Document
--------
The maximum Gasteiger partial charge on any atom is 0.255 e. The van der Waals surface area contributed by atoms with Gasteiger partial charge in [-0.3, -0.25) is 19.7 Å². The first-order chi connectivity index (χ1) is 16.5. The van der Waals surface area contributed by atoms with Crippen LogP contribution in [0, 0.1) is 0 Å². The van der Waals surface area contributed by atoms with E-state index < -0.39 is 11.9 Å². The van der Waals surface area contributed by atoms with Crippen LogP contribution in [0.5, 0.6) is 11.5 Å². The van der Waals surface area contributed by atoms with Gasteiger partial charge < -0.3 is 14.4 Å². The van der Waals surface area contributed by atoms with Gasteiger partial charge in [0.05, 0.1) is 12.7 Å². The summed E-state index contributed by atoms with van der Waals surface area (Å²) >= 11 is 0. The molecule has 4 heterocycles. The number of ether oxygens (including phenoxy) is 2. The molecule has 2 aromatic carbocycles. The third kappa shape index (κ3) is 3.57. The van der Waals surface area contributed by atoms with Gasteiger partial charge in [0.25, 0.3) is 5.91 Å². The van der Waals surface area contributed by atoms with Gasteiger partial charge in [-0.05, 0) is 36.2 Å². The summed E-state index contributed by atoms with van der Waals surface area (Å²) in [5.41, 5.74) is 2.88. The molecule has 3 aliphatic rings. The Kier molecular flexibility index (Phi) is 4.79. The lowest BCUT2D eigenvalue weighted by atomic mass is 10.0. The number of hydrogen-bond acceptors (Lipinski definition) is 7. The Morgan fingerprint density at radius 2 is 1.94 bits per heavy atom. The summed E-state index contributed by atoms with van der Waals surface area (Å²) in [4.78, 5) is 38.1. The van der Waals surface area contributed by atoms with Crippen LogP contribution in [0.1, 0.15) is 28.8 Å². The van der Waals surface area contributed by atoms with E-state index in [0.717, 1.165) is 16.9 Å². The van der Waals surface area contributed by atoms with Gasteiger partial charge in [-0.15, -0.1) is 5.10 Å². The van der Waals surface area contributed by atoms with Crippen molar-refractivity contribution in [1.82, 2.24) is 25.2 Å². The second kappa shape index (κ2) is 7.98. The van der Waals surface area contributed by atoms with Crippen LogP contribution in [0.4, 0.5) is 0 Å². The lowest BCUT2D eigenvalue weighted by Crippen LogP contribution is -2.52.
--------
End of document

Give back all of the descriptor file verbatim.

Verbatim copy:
The maximum Gasteiger partial charge on any atom is 0.255 e. The van der Waals surface area contributed by atoms with Gasteiger partial charge in [-0.3, -0.25) is 19.7 Å². The first-order chi connectivity index (χ1) is 16.5. The van der Waals surface area contributed by atoms with Crippen LogP contribution in [0, 0.1) is 0 Å². The van der Waals surface area contributed by atoms with E-state index < -0.39 is 11.9 Å². The van der Waals surface area contributed by atoms with Crippen LogP contribution in [0.5, 0.6) is 11.5 Å². The van der Waals surface area contributed by atoms with Gasteiger partial charge < -0.3 is 14.4 Å². The van der Waals surface area contributed by atoms with Gasteiger partial charge in [0.05, 0.1) is 12.7 Å². The summed E-state index contributed by atoms with van der Waals surface area (Å²) >= 11 is 0. The molecule has 4 heterocycles. The number of ether oxygens (including phenoxy) is 2. The molecule has 2 aromatic carbocycles. The third kappa shape index (κ3) is 3.57. The van der Waals surface area contributed by atoms with Gasteiger partial charge in [0.25, 0.3) is 5.91 Å². The van der Waals surface area contributed by atoms with Gasteiger partial charge in [-0.05, 0) is 36.2 Å². The summed E-state index contributed by atoms with van der Waals surface area (Å²) in [5.41, 5.74) is 2.88. The molecule has 3 aliphatic rings. The Kier molecular flexibility index (Phi) is 4.79. The lowest BCUT2D eigenvalue weighted by atomic mass is 10.0. The number of hydrogen-bond acceptors (Lipinski definition) is 7. The Morgan fingerprint density at radius 2 is 1.94 bits per heavy atom. The summed E-state index contributed by atoms with van der Waals surface area (Å²) in [4.78, 5) is 38.1. The van der Waals surface area contributed by atoms with Crippen LogP contribution in [0.1, 0.15) is 28.8 Å². The van der Waals surface area contributed by atoms with E-state index in [0.717, 1.165) is 16.9 Å². The van der Waals surface area contributed by atoms with Gasteiger partial charge in [-0.15, -0.1) is 5.10 Å². The van der Waals surface area contributed by atoms with Crippen molar-refractivity contribution in [1.82, 2.24) is 25.2 Å². The second kappa shape index (κ2) is 7.98. The van der Waals surface area contributed by atoms with Crippen LogP contribution in [0.4, 0.5) is 0 Å². The lowest BCUT2D eigenvalue weighted by Crippen LogP contribution is -2.52.